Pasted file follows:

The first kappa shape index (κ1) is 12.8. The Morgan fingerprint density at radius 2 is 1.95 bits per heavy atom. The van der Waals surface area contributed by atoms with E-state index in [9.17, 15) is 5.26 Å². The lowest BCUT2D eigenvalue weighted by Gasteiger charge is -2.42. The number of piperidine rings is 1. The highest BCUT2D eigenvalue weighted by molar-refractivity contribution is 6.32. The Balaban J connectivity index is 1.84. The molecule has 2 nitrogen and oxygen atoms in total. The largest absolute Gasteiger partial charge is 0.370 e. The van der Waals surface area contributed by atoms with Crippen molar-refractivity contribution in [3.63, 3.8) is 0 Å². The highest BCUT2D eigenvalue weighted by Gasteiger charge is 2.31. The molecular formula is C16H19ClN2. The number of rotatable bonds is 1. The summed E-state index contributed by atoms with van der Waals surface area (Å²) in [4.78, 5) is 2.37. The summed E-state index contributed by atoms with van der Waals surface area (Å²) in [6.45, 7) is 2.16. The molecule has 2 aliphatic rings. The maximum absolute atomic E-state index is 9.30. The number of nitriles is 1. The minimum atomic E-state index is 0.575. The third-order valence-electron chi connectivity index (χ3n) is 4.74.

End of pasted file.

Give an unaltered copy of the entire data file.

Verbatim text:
The first kappa shape index (κ1) is 12.8. The Morgan fingerprint density at radius 2 is 1.95 bits per heavy atom. The van der Waals surface area contributed by atoms with E-state index in [9.17, 15) is 5.26 Å². The lowest BCUT2D eigenvalue weighted by Gasteiger charge is -2.42. The number of piperidine rings is 1. The highest BCUT2D eigenvalue weighted by molar-refractivity contribution is 6.32. The Balaban J connectivity index is 1.84. The molecule has 2 nitrogen and oxygen atoms in total. The largest absolute Gasteiger partial charge is 0.370 e. The van der Waals surface area contributed by atoms with Crippen molar-refractivity contribution in [3.63, 3.8) is 0 Å². The highest BCUT2D eigenvalue weighted by Gasteiger charge is 2.31. The molecular formula is C16H19ClN2. The number of rotatable bonds is 1. The summed E-state index contributed by atoms with van der Waals surface area (Å²) in [4.78, 5) is 2.37. The summed E-state index contributed by atoms with van der Waals surface area (Å²) in [6.45, 7) is 2.16. The molecule has 2 aliphatic rings. The maximum absolute atomic E-state index is 9.30. The number of nitriles is 1. The minimum atomic E-state index is 0.575. The third-order valence-electron chi connectivity index (χ3n) is 4.74.